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Were the police to blame for Jack the Ripper not being caught

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Introduction

Jack the Ripper Coursework Question 1 In source A, an article published in a local newspaper, we learn about the deaths of Tabram and Nichols. We learn about how it is already believed that both murders were committed by the same person; 'in each murder' and 'both crimes', these quotes tell us the journalist has linked the two murders, then carries on the link by saying, 'a demented being', implying it was one person. This link would have been made to sell issues, as this was the first serial killer recorded, so it would have been big news to have similar deaths close in time to each other. The quote 'the two murders...are singular' supports this, by simply meaning nothing like this has happened before. However, this article is from a local paper, and therefore may not be reliable, as it will be exaggerated to frighten more, so it can sell more copies. Also we know now that the two murders were almost defiantly not linked, as Tabram's murderer was more frenzied. Question 2 Source C is the report of Dr. Frederick Blackwell, written about the body of Elizabeth Stride; it was intended for the police. We can tell it's factual information, 'Her face was looking towards...', this is very precise, and must be accurate as the doctor would gain nothing from lying. ...read more.

Middle

However, source E could be bias to sell papers, and it is only part of an article. All together though, both sources explain ways which the Ripper used to avoid capture. Question 4 The police did what they could to solve this series of murders: they explored every street and avenue around Whitechapel looking around for clues; they interviewed thousands of lodgers and house keepers. They tried training bloodhounds to trace the steps of Jack the Ripper, and they even had male officers dress up as prostitutes. Source F was a police leaflet, sent out to request any information the public may have. They do this by mentioning the dates 'Friday 31st August...', by doing this, they are hoping to encourage any witnesses to come forward. Clearly the police have researched and collected information about the murderer, and are informing the public of what they know, 'in or near Whitechapel... residing in the immediate neighbourhood', this shows that the police are trying different methods of getting statements, which is supported by the quote 'you are earnestly requested to communicate at once with the nearest police station'. Source G is reply to George Lusk from the 'Home Secretary' who is in charge of the police force. ...read more.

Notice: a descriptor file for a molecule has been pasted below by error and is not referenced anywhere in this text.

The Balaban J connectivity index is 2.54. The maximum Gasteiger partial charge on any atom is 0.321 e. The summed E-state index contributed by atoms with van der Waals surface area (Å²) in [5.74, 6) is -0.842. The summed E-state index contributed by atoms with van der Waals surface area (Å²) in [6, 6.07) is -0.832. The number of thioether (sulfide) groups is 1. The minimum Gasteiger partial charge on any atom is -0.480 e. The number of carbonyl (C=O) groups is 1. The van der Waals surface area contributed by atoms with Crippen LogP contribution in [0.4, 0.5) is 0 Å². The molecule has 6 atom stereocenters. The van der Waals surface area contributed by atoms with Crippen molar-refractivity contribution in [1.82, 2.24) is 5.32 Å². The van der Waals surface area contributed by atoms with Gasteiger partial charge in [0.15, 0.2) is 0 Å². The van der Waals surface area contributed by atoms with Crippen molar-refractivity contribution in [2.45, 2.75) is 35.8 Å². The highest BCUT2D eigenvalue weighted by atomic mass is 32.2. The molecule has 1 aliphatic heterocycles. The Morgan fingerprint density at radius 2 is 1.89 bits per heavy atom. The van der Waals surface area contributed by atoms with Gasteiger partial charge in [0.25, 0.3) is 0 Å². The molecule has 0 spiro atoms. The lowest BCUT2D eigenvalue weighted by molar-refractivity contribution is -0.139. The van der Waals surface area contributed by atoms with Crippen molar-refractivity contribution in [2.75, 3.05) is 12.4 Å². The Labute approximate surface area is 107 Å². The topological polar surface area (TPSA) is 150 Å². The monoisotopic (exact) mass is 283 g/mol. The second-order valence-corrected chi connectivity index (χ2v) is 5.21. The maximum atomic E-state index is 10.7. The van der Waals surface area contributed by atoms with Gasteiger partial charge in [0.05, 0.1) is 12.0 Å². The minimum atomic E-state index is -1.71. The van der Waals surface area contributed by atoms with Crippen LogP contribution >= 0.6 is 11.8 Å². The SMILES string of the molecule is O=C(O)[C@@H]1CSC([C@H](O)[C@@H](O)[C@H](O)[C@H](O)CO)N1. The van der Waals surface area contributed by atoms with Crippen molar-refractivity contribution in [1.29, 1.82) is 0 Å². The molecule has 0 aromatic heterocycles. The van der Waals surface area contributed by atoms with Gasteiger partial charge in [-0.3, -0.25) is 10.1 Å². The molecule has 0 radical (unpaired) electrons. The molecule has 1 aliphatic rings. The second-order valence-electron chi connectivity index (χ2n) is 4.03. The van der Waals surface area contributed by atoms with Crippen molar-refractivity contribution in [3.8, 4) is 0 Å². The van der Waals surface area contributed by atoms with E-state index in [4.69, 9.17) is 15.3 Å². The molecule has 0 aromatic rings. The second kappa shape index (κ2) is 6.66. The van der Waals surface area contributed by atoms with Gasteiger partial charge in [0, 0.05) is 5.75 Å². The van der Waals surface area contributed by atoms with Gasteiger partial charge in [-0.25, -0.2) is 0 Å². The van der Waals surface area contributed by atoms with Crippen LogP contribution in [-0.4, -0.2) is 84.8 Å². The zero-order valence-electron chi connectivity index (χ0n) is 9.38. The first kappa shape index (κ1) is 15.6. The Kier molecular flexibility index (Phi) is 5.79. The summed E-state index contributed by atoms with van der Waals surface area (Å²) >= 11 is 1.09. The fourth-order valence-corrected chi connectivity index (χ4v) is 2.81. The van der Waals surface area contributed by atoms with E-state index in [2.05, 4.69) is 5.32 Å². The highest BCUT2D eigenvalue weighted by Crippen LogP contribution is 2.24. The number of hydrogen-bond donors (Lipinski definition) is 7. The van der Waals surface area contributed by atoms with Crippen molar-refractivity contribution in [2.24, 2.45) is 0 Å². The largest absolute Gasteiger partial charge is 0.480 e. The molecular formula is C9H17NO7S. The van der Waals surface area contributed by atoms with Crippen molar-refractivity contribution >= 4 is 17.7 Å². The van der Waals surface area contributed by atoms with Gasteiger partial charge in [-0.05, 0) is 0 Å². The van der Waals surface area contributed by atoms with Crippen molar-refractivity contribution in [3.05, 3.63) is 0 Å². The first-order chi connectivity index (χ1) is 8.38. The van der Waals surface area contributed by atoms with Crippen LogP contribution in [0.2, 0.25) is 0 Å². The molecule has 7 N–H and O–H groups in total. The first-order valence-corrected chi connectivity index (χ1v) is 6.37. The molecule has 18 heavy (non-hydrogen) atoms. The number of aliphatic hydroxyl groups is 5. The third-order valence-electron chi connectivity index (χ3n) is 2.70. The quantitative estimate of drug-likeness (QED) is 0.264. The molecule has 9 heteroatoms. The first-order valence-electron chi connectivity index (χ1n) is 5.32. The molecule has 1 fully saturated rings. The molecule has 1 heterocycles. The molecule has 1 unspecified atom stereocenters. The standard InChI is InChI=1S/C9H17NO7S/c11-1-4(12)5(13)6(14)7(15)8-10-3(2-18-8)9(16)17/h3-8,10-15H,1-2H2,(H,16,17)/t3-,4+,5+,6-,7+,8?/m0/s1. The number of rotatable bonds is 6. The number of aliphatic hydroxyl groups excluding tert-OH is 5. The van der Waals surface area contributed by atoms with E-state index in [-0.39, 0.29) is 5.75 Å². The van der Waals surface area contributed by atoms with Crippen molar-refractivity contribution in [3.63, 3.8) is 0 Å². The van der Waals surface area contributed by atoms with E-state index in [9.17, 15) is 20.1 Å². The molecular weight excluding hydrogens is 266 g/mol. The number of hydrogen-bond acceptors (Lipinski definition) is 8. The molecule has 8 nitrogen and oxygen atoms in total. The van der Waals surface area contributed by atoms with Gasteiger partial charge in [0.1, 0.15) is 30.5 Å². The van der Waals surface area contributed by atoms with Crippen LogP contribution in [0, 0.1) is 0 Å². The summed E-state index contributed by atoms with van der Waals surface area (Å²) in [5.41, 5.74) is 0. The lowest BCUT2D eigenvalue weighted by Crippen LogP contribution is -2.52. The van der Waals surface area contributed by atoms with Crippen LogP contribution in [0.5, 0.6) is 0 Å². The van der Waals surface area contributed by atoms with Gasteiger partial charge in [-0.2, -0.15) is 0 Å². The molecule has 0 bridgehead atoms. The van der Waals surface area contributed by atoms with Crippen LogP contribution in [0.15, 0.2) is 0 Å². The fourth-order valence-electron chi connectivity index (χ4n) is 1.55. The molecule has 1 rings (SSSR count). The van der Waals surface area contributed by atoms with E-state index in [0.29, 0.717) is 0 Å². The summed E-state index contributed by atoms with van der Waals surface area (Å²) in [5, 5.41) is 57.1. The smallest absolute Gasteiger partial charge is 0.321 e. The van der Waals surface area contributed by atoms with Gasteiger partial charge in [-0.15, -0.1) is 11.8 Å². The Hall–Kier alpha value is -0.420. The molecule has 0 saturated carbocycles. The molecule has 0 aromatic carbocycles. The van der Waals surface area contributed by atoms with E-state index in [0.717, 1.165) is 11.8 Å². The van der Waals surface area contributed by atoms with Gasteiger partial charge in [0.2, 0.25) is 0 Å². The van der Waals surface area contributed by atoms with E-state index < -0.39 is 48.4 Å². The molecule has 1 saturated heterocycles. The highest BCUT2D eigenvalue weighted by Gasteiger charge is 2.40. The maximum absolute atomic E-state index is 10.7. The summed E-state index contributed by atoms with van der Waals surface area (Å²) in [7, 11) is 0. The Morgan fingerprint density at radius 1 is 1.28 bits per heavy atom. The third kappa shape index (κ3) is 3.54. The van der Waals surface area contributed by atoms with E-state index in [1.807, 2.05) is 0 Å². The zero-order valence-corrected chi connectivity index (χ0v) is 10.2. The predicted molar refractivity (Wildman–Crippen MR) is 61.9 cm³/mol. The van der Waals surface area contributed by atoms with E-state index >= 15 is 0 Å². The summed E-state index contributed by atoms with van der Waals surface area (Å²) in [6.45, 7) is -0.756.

Conclusion

Also the police had few leads to follow, as all there eye witnesses were so vague, 'cannot be sure' but the police couldn't help this unreliability as they did try to get more statements from the public, 'requested to communicate'. And with no guess on who he might be and from what class 'no adequate motif' the police had little chance at catching the Ripper. The police also tried things that had not been done before, they trained bloodhounds to try and follow the scent of the ripper, but this failed, as two got lost. They tried inventing noiseless boots to sneak up on the Ripper, but the rubber soled shoes also didn't work, as they never really got close enough to follow him. They had officers dress up as prostitutes, this would have been very humiliating, and dangerous, but none of them got approached by anyone. They question over 2,000 people, put more men on the beat, and handed out thousands of leaflets, but nothing came up. Overall, in my opinion, the police were not to blame as they did their best, considering this was the first serial killing recorded, and the police force was quite new, so we can't expect them to have done brilliantly in this case. The police did what they could by warning prostitutes not to go out, so it was down to them to stop doing their job to prevent another murder. Ross Murray ...read more.

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